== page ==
PRAC recommends the same cardiovascular precautions for diclofenac as for selective COX-2 inhibitors
The European Medicines Agency’s Pharmacovigilance Risk Assessment Committee (PRAC) has concluded that the effects of the painkiller diclofenac on the heart and circulation when given systemically (by means such as capsules, tablets or injections) are similar to those of selective COX-2 inhibitors, another group of painkillers. This applies particularly when diclofenac is used at a high dose (150 mg daily) and for long-term treatment. The PRAC concluded that the benefits of diclofenac still outweigh the risks but recommended that the precautions already in place to minimise the risks of arterial thromboembolic events (blood clots in the arteries) with selective COX-2 inhibitors should also be applied to diclofenac.
Patients who have serious underlying heart or circulatory conditions, such as heart failure, heart disease, circulatory problems or a previous heart attack or stroke, should not use diclofenac. Patients with certain cardiovascular risk factors (such as high blood pressure, raised blood cholesterol, diabetes or smoking) should only use diclofenac after careful consideration. Healthcare professionals will also be advised to periodically re-assess the need for patients to continue taking the medicine.
Diclofenac is a widely used medicine for relieving pain and inflammation, particularly in painful conditions such as arthritis. It belongs to a group of medicines called ‘non-steroidal anti-inflammatory drugs’ (NSAIDs). The selective COX-2 inhibitors are a subgroup of the NSAIDs.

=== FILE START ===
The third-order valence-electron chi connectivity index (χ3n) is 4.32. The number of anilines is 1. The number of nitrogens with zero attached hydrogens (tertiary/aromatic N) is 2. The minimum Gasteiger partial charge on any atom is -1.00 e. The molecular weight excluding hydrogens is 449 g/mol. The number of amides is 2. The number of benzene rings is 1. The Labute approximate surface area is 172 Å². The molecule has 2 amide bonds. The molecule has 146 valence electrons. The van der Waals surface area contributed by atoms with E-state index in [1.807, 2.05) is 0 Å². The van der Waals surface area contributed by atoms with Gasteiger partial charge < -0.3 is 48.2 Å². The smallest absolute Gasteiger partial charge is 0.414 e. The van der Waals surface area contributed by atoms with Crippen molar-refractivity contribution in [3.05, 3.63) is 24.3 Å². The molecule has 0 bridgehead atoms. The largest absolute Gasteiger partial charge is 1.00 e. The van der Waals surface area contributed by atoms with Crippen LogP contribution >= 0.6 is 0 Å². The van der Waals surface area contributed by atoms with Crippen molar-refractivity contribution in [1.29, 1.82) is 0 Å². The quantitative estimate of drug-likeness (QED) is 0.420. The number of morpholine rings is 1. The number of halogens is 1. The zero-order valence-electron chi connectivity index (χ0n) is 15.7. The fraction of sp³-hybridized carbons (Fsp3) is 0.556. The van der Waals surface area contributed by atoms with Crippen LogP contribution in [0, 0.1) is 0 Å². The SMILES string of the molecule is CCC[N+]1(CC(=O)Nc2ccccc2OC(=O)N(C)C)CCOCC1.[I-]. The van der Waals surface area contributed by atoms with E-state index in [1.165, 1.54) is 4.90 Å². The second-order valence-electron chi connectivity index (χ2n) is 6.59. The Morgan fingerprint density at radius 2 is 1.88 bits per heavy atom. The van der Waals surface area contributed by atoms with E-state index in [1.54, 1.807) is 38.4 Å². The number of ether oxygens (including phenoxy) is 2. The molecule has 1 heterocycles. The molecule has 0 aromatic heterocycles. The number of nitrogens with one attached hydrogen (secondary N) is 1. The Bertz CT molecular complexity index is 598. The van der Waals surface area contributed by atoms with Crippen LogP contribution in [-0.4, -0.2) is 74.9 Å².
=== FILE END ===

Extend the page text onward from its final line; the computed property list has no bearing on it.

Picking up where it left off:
The safety of NSAIDs has been closely monitored by regulatory authorities in the European Union. Reviews of these medicines carried out in 2005, 2006 and 2012 have confirmed that NSAIDs as a class are associated with a small increased risk of arterial thromboembolic events, which in some cases has led to heart attack or stroke, particularly if used at high dose and for long-term treatment.
The product information for all NSAIDs warns of this risk, and recommends that NSAIDs be used at the lowest effective dose for the shortest period of time necessary to control symptoms.
The PRAC review of diclofenac was started in October 2012 in response to findings from the 2012 review of NSAIDs, which identified a small increased risk of these cardiovascular side effects with diclofenac compared with other NSAIDs - an increase similar to that seen with the COX-2 inhibitors. The absolute cardiovascular risk with any NSAID depends on a person’s underlying risk factors, such as high blood pressure and cholesterol levels. For diclofenac, the overall number of heart attacks would be expected to increase by approximately 3 cases per year for every 1,000 people at moderate risk treated (from 8 per 1,000 people per year normally, to 11 per 1,000 people per year taking the medicine)1.
Generating best evidence to address regulatory research needs